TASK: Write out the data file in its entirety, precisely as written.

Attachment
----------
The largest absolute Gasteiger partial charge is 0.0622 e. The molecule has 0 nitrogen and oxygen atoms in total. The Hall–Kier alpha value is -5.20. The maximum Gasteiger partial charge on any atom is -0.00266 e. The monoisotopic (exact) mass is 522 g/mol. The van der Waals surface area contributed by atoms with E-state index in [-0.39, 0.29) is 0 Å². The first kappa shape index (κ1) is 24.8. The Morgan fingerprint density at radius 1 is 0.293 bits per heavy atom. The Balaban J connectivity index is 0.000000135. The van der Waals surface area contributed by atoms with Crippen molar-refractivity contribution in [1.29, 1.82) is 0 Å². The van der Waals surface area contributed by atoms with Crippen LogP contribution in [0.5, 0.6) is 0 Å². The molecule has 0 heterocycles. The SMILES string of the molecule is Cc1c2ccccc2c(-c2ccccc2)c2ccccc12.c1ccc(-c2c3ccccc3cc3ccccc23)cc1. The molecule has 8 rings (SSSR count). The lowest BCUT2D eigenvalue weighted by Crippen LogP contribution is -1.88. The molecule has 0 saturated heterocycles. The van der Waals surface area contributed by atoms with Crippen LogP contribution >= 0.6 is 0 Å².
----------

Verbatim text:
The largest absolute Gasteiger partial charge is 0.0622 e. The molecule has 0 nitrogen and oxygen atoms in total. The Hall–Kier alpha value is -5.20. The maximum Gasteiger partial charge on any atom is -0.00266 e. The monoisotopic (exact) mass is 522 g/mol. The van der Waals surface area contributed by atoms with E-state index in [-0.39, 0.29) is 0 Å². The first kappa shape index (κ1) is 24.8. The Morgan fingerprint density at radius 1 is 0.293 bits per heavy atom. The Balaban J connectivity index is 0.000000135. The van der Waals surface area contributed by atoms with Crippen molar-refractivity contribution in [1.29, 1.82) is 0 Å². The van der Waals surface area contributed by atoms with Crippen LogP contribution in [0.5, 0.6) is 0 Å². The molecule has 0 heterocycles. The SMILES string of the molecule is Cc1c2ccccc2c(-c2ccccc2)c2ccccc12.c1ccc(-c2c3ccccc3cc3ccccc23)cc1. The molecule has 8 rings (SSSR count). The lowest BCUT2D eigenvalue weighted by Crippen LogP contribution is -1.88. The molecule has 0 saturated heterocycles. The van der Waals surface area contributed by atoms with Crippen LogP contribution >= 0.6 is 0 Å².